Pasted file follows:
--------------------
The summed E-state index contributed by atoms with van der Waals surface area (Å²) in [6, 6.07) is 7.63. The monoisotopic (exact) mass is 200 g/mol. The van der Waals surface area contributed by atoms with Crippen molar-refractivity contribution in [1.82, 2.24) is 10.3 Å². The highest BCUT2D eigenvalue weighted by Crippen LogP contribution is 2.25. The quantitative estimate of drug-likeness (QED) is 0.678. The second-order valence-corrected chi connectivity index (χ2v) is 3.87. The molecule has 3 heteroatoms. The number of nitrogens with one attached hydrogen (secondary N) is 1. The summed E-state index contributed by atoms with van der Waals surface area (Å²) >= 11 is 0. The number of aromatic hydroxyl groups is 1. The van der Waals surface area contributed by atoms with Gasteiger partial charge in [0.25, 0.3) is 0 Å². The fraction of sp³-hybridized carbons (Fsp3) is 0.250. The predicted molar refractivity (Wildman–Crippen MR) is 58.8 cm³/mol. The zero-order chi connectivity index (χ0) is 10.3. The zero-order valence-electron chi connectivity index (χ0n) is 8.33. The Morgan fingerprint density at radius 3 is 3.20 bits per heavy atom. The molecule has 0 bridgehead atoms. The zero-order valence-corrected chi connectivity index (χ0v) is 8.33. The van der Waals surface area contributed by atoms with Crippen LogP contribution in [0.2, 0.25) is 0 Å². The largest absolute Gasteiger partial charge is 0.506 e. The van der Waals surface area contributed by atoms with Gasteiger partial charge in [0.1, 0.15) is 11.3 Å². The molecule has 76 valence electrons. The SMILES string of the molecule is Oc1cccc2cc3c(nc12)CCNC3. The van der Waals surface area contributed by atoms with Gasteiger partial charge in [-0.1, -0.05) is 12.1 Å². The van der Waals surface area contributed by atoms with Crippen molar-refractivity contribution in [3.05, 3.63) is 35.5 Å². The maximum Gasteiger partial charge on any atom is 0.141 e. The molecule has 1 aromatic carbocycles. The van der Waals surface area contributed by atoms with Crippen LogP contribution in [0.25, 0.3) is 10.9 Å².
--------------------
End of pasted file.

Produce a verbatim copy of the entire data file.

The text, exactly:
The summed E-state index contributed by atoms with van der Waals surface area (Å²) in [6, 6.07) is 7.63. The monoisotopic (exact) mass is 200 g/mol. The van der Waals surface area contributed by atoms with Crippen molar-refractivity contribution in [1.82, 2.24) is 10.3 Å². The highest BCUT2D eigenvalue weighted by Crippen LogP contribution is 2.25. The quantitative estimate of drug-likeness (QED) is 0.678. The second-order valence-corrected chi connectivity index (χ2v) is 3.87. The molecule has 3 heteroatoms. The number of nitrogens with one attached hydrogen (secondary N) is 1. The summed E-state index contributed by atoms with van der Waals surface area (Å²) >= 11 is 0. The number of aromatic hydroxyl groups is 1. The van der Waals surface area contributed by atoms with Gasteiger partial charge in [0.25, 0.3) is 0 Å². The fraction of sp³-hybridized carbons (Fsp3) is 0.250. The predicted molar refractivity (Wildman–Crippen MR) is 58.8 cm³/mol. The zero-order chi connectivity index (χ0) is 10.3. The zero-order valence-electron chi connectivity index (χ0n) is 8.33. The Morgan fingerprint density at radius 3 is 3.20 bits per heavy atom. The molecule has 0 bridgehead atoms. The zero-order valence-corrected chi connectivity index (χ0v) is 8.33. The van der Waals surface area contributed by atoms with Crippen LogP contribution in [0.2, 0.25) is 0 Å². The largest absolute Gasteiger partial charge is 0.506 e. The van der Waals surface area contributed by atoms with Gasteiger partial charge in [0.1, 0.15) is 11.3 Å². The molecule has 76 valence electrons. The SMILES string of the molecule is Oc1cccc2cc3c(nc12)CCNC3. The van der Waals surface area contributed by atoms with Gasteiger partial charge in [-0.1, -0.05) is 12.1 Å². The van der Waals surface area contributed by atoms with Crippen molar-refractivity contribution in [3.05, 3.63) is 35.5 Å². The maximum Gasteiger partial charge on any atom is 0.141 e. The molecule has 1 aromatic carbocycles. The van der Waals surface area contributed by atoms with Crippen LogP contribution in [0.25, 0.3) is 10.9 Å².